VCR will be in the thick of it, capping off an action-packed winter. In late February, it finished recording its first studio album at Richmond-based Sound of Music's new location outside of Amsterdam. Then the band spent two weeks touring in Europe.
In Dresden, the group finally found a computer where they could use the Internet always a treat when touring abroad, says VCR keyboardist Mya Anitai. That's how they discovered their next adventure.
"I visited our label's Web site for the first time in a while," Anitai says. It listed the groups the label planned to send to the South by Southwest music festival. To the band's surprise, VCR was one of them. "OK, guess we're going to Texas," Anitai said.
So after two weeks recording, two touring and two back in Richmond, they're off for the festival Thursday, where they'll formally meet the people from their label and hope for the best.
They'll be sharing a bill for the second time with gypsy-punk darlings of the art world, Gogol Bordello, whose raucous stage show, Soviet sensibilities and catchy numbers like vs. "Mussolini vs." Stalin." have won international acclaim. (Its latest album "East Infection," produced by the legendary Steve Albini, is due out March 22.)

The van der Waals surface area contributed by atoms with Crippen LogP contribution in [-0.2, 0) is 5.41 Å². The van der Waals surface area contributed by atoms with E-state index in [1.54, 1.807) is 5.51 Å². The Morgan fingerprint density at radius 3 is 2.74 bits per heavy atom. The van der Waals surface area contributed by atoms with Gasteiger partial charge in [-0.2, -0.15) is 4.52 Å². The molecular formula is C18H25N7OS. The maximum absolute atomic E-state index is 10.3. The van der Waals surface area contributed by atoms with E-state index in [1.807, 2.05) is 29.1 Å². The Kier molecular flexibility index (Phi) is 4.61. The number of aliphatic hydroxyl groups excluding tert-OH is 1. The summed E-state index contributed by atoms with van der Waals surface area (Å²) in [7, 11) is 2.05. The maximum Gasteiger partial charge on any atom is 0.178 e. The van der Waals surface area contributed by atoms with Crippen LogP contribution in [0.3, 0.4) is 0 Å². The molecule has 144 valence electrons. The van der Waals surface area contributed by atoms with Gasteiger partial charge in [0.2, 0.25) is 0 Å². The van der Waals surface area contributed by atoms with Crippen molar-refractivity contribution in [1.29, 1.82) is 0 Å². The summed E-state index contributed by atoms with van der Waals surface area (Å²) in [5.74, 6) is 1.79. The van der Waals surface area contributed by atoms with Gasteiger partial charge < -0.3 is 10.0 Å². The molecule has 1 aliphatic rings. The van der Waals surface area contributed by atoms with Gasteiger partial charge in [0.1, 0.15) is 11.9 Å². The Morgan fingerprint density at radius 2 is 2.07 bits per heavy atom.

Ideally, Anitai's hoping to go full time with VCR so she'll "never have to go back to work in Richmond again." So far, she's on track. The band formed in November 2002 and recorded its first album the next summer. Its label is rereleasing the band's self-titled EP April 12. Its full-length album is slated to come out at the end of summer.
"I can't complain one bit everything seems to be happening quickly and without a hitch," Anitai says. "Even when the van broke down touring it got fixed in a day." Amy Biegelsen
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